Confidentiality In Arbitration: The Case Of Egypt by Mariam M. El-awaConfidentiality In Arbitration: The Case Of Egypt by Mariam M. El-awa

Confidentiality In Arbitration: The Case Of Egypt

byMariam M. El-awa

Hardcover | July 14, 2016

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This book addresses the issue of privacy and confidentiality in the broader context of the Egyptian legal system. The volume opens with an overview of the major approaches to confidentiality adopted in various jurisdictions. It goes on to examine the duties of confidentiality and privacy in arbitration law and practice on the basis of interviews with 30 law professors and practitioners who often act as arbitrators or counsel for parties in arbitral disputes together with the relevant Egyptian arbitration law provisions. 

The book takes into account the relevant provisions in the arbitration laws of Syria, Saudia Arabia and Yemen. It moves on to explore the relation between arbitration and the judicial system, and the extent to which the former should borrow its rules from the latter with regard to publicity and the rule of public trial. Finally, this book looks at the right to privacy as (a) a constitutional right, as a potential basis for a legal duty of confidentiality in arbitration, and the duties stemming from this constitutional right in the various laws of Egypt, as well as (b) the constraints imposed on the right to privacy, in particular those stemming from the constitutional principles of freedom of speech and freedom of the press.

The main conclusion is that confidentiality does indeed exist in arbitration. However, its legal basis is not the law on arbitration or the arbitration agreement. It is in fact a corollary of the fundamental right to privacy granted in the Egyptian legal system to both natural and legal persons.

Mariam El-Awa is qualified as both an architect (2000) and an attorney-at-law, admitted to practice in Egypt (2009). She is, also, a fellow of the Chartered Institute of Arbitrators, London. Presently she practices law in Cairo, Egypt.She has a PhD from King's College London in Arbitration (2014), and MSc from the Centre of Constructio...
Title:Confidentiality In Arbitration: The Case Of EgyptFormat:HardcoverDimensions:222 pages, 23.5 × 15.5 × 0.25 inPublished:July 14, 2016Publisher:Springer-Verlag/Sci-Tech/TradeLanguage:English

The following ISBNs are associated with this title:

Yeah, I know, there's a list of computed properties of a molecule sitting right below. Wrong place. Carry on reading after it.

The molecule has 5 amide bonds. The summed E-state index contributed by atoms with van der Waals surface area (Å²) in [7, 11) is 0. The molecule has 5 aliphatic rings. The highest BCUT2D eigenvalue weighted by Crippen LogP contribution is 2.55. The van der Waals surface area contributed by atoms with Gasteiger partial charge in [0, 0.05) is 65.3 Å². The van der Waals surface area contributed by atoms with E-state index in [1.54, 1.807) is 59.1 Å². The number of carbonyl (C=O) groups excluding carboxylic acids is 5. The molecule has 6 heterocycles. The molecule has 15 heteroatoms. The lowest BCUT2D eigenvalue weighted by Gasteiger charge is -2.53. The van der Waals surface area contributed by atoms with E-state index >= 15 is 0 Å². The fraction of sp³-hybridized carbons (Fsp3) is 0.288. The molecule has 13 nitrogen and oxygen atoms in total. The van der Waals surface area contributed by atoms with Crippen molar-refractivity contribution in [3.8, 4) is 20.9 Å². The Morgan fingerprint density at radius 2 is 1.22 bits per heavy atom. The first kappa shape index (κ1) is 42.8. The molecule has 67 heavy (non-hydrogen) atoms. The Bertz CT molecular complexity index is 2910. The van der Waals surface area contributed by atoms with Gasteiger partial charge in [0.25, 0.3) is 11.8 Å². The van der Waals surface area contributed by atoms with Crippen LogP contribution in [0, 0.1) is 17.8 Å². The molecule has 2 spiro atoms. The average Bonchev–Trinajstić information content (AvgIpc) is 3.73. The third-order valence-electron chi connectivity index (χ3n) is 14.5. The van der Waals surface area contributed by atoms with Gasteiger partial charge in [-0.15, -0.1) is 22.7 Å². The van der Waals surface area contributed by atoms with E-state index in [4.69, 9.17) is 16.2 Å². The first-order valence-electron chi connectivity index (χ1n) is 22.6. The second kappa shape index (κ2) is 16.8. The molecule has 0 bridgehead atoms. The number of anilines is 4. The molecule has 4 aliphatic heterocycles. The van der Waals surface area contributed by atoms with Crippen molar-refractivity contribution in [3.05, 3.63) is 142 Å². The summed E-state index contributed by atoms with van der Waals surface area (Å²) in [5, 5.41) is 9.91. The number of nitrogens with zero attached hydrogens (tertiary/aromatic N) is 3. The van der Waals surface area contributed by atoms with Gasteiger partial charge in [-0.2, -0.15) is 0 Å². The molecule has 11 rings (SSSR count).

ISBN - 10:3319391216

ISBN - 13:9783319391212

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Table of Contents

Table of Contents 
1. Background 
2. Research Objectives 
3. Arbitration and the Egyptian Legal System 
3.1. The Sources of Law in Egypt 
3.2. Arbitration in Egypt - Background 
3.3. Arbitration is an Exception 
3.4. National and International 
4. Confidentiality and Privacy in Arbitration 
4.1. Concepts and Definitions 
4.1.1. Confidentiality v. 
4.1.2. Confidentiality and Privacy as Legal 
4.2. Comparative Overview 
4.2.1. Jurisdictions Declining to Recognize a Duty of 
4.2.2. Jurisdictions Recognizing a duty of Confidentiality in 
4.2.3. In Investment Arbitration Amicus Submissions - Investment Arbitration Amicus Submissions - The 2006 Amendments of the ICSID Arbitration Rules A Call for Transparency UNCITRAL Rules on 
4.2.4. Confidentiality in Arbitration - The Arab 
5. Methodology and Outline 
Chapter One - Privacy and Confidentiality in Egyptian Arbitration - Law and Practice
1. Introduction 
2. Confidentiality v. Privacy 
3. Privacy of Arbitration Procedure 
3.1. Privacy in the Egyptian Law of Arbitration 
3.2. The Syrian Position as to 
3.3. The Saudi Exception 
3.4. Tribal Arbitration in Yemen 
4. Consequences of Breach 
5. Confidentiality in the Egyptian Legal System 
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6.1. Confidentiality of Arbitral Awards - Article (44/2) 
6.1.1. What Constitutes an Arbitral Award for the Purpose of Article (44/2)? 
6.1.2. The Prohibited Act - To Publish 
6.2. The Reason why the Law Specifies Arbitral Awards 
6.3. Article (44/2) is a Supplementary Provision 
6.4. Dissenting Opinions 
6.5. The Effect of Recourse to State 
6.6. Scholarly Interpretation of Article (44/2) 
6.7. Deliberations - Article (40) 
6.7.1. The Meaning of Secrecy in Judicial Deliberations 
6.7.2. Secrecy of Deliberations in Arbitration 
6.7.3. Consequences of Breaching the Secrecy of Deliberations In the Judicial System In Arbitration 
6.7.4. Dissent 
7. Confidentiality in Practice 
8. Conclusion 
Chapter Two - Privacy and Confidentiality in the Judicial System
1. Introduction 
2. Arbitration and the Judicial System 
3. Arbitrators v. Judges - Similarities and Differences 
4. The Right to Public Trial 
4.1. Public Trial as a Constitutional Principle 
4.2. Public Trial as a Law Provision 
4.2.1. Court Hearings - The General Rule 
4.2.2. Court Hearings - Exceptions to the General Rule Discretionary Secrecy Mandatory Secrecy 
4.2.3. "In Chambers
4.2.4. Court Judgements - The general Rule 
4.2.5. Court Judgements - Exception to the General Rule 
4.2.6. Deliberations 
4.2.7. Confidentiality of Preliminary Inquisition 
5. Conclusion
Chapter Three - Confidentiality and Privacy in the Egyptian Legal System
1. Introduction 
2. The Right to Privacy 
3. The Law on the Right to Privacy in Egypt 
3.1. Sanctity of Private Life as a Constitutional Principle 
3.1.1. Unique Measures for Compensation 
3.2. Private Life in the Civil Code 
3.3. Criminal Protection for Privacy and Private Life 
3.3.1. The General Right to Privacy 
3.3.2. Professional Secrecy 
3.4. A Right to Privacy for Legal Persons 
4. Exceptions to the Right to Privacy 
4.1. Freedom of Expression 
4.2. The Constitutional Principles 
4.3. The Law Regulating Press (Law no 96 of the Year 1996) 
5. Conclusion 
List of Cases 
List of Statutes and Conventions